Articles by " Jan"
1 Aug
2012
Posted in: Poems, Talks
By    Comments Off on Listen to This (without the all-CAPS)

Listen to This (without the all-CAPS)

I subscribe to Dharma Seed podcasts, so I listen to a lot of dharma talks. Most of them are very good…a few, I must admit are tedious…but some are so beautiful and inspiring that it’s all I can do not to fire off e-blasts to everyone I know, saying LISTEN TO THIS!!!! (We all know how welcome those emails are.)

So instead, I’ll just post the link here!

Pascal Auclair has a terrific talk, titled: On Unconditional Friendliness, Concentration and Other Things. It was recorded during a Metta retreat at True North Insight in Montreal. In the talk, Pascal reads a wonderful poem by Galway Kinnell, which I offer here (as an incentive to listen to the whole talk here.)

St. Francis and the Sow

The bud
stands for all things,
even those things that don’t flower,
for everything flowers, from within, of self-blessing;
though sometimes it is necessary
to teach a thing its loveliness,
to put a hand on its brow
of the flower
and retell it in words and in touch
it is lovely
until it flowers again from within, of self-blessing;
as St. Francis
put his hand on the creased forehead
of the sow, and told her in words and in touch
blessings of earth on the sow, and the sow
began remembering all down her thick length,
from the earthen snout all the way
through the fodder and slops to the spiritual curl of
the tail,
from the hard spininess spiked out from the spine
down through the great broken heart
to the blue milken dreaminess spurting and shuddering
from the fourteen teats into the fourteen mouths sucking
and blowing beneath them:
the long, perfect loveliness of sow.

(image from A Whole World by Couprie and Louchard)

31 Jul
2012
Posted in: Groups, Practice
By    Comments Off on First Tuesday Tonglen

First Tuesday Tonglen

Starting next Tuesday, Maplewood Metta will offer Tonglen practice on the first Tuesday of every month.

Tonglen is the powerful Tibetan practice of giving and receiving compassion, which fosters wisdom and fearlessness as well as love and compassion toward oneself and others. Scott Newell will lead us in this ancient healing practice.

All are welcome!

Where: The home of Johannes Wich-Schwarz, 28 17 Oakland, Maplewood, MO 63143

When: First Tuesday of every month, 6:30 pm to 7:30 pm

 

 

 

(image from Spirit Rock publications)

30 Jul
2012
Posted in: Practice
By    Comments Off on It’s All In How You Look At It

It’s All In How You Look At It

Cindy, Thomas and I sat in Tower Grove park on Saturday morning (as part of the Sitting in the Park group). We don’t normally have a dharma talk, but this time a “teacher” appeared…in the form of a dog, who had been left waiting nearby while his owners were at the Market.

In honor of which, I offer this poem by Billy Collins:

Another Reason Why I Don’t Keep a Gun in the House

The neighbors’ dog will not stop barking.
He is barking the same high, rhythmic bark
that he barks every time they leave the house.
They must switch him on on their way out.

The neighbors’ dog will not stop barking.
I close all the windows in the house
and put on a Beethoven symphony full blast
but I can still hear him muffled under the music,
barking, barking, barking.

and now I can see him sitting in the orchestra,
his head raised confidently as if Beethoven
had included a part for barking dog.

When the record finally ends he is still barking,
sitting there in the oboe section barking,
his eyes fixed on the conductor who is
entreating him with his baton

while the other musicians listen in respectful
silence to the famous barking dog solo,
that endless coda that first established
Beethoven as an innovative genius.

(image by Jimmy Lee Sudduth, from Outsider Art)

 

 

27 Jul
2012
Posted in: Practice
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10 Things

One of my DPP Dharma Buddies and I have been working together on the homework for this month, part of which is to find creative ways to cultivate the 10 “Perfections” (also called “Paramis”) in our daily life. The 10 Perfections in the Theravada tradition are: generosity, virtue, renunciation, wisdom, persistence, patience, honesty, determination, good will, and equanimity.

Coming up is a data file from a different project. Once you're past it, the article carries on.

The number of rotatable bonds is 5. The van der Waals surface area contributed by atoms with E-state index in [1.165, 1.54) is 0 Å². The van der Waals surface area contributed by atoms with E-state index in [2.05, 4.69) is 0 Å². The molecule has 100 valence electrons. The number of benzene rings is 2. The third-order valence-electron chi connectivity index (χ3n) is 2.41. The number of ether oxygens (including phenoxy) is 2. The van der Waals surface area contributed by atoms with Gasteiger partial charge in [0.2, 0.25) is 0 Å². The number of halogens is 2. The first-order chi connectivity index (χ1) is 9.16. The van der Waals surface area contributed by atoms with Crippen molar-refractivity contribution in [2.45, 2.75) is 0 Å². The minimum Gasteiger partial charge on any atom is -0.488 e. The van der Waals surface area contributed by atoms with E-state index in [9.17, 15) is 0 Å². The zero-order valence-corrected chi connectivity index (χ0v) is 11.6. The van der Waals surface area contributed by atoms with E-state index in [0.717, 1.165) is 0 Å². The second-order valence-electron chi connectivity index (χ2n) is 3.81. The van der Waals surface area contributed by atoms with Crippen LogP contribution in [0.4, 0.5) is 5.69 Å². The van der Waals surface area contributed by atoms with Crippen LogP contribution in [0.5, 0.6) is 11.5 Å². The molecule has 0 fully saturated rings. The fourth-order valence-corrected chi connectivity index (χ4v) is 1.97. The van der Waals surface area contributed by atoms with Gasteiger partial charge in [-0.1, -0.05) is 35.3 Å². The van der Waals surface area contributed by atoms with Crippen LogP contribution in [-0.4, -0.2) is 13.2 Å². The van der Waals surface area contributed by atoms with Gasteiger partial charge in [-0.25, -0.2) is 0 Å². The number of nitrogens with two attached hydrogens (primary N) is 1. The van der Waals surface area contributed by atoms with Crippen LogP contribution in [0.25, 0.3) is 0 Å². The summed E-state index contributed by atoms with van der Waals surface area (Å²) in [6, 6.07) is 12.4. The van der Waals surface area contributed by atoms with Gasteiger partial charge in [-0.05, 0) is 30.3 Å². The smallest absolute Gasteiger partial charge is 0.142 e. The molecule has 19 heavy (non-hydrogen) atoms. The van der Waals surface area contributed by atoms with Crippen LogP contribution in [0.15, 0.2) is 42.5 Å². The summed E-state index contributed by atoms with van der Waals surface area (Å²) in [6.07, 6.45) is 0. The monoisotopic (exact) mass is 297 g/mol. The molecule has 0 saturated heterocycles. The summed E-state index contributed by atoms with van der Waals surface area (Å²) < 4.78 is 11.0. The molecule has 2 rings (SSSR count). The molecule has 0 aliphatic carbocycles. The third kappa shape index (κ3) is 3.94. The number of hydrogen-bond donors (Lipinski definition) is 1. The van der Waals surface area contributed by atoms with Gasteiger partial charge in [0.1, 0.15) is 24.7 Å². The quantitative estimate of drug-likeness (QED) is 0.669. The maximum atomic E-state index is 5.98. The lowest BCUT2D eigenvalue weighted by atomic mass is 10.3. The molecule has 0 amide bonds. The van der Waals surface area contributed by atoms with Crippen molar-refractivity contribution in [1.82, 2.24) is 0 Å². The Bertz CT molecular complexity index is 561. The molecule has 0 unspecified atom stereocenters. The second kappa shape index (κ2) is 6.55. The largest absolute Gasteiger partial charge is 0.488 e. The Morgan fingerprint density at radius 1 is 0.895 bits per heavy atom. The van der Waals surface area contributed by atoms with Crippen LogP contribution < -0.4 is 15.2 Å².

So one thing we’ve decided to do, is to find 10 lovely little things we can hold in our hand–stones, beads, marbles, etc–that can each represent one of these qualities, and then to choose one each day…to carry it with us, or put it next to the computer, or on the windowsill over the sink or wherever…to help us remember to cultivate that particular quality throughout the day.

I chose a little charm I have with the word “change” engraved on it to represent the quality of equanimity, which is the quality I am focusing on today. When I look at the charm, or feel its smoothness in my hand, I will think:

Things change. No need to get worked up. Gain and loss, praise and blame….these are like storms in the mind. They blow over. And then something else comes along. It’s not about me. It’s the way things are. It’s OK.

 

26 Jul
2012
Posted in: Groups, Practice
By    Comments Off on The Sweet Taste of Dhamma

The Sweet Taste of Dhamma

We had a full house last night at the Hi-Pointe Sitting Group, with several new people in attendance, as well as many familiar friends. It was a lovely group in a beautiful space….what could be sweeter!

Here is the reading I used to end the sitting. It’s from Dhamma Everywhere, which is a collection of teachings by U Tejaniya.

Naturally, if there are wholesome mental states, there will be peace. It is important that the meditating mind is a wholesome mind or working towards wholesomeness. 

“Sati (mindfulness), samadhi (collectedness), viriya (energy), saddha (confidence) and panna (wisdom) are all wholesome. Out of all the wholesome actions we can do (dana/generosity, sila/ethical living, samadhi/collectedness, and panna/wisdom), cultivating wholesome mental qualities through developing insight/wisdom (vipassana bhavana) is the highest one.

Most people in the world like to enjoy the taste of good feelings or sensations. It is said that among all the tastes, the best taste is the taste of Dhamma.

“The taste of Dhamma is not just a feeling of peace–it is the supreme taste of knowing and understanding.” 

Hi-Pointe Sitting Group will now be meeting every Wednesday from 7:00 to 8:30 pm at Blue Lotus Dharma Center (located just behind the Hi-Pointe Theatre). Join us!

(Thanks to Scott for the image of the alter above)

 

25 Jul
2012
Posted in: Groups, Practice
By    Comments Off on Take It Easy

Take It Easy

At the Hi-Pointe Sitting Group tonight, I plan to offer U Tejaniya‘s instructions for Insight Meditation, which is a lovely, relaxed, open-hearted style of practice. Here are the kinds of directions he gives: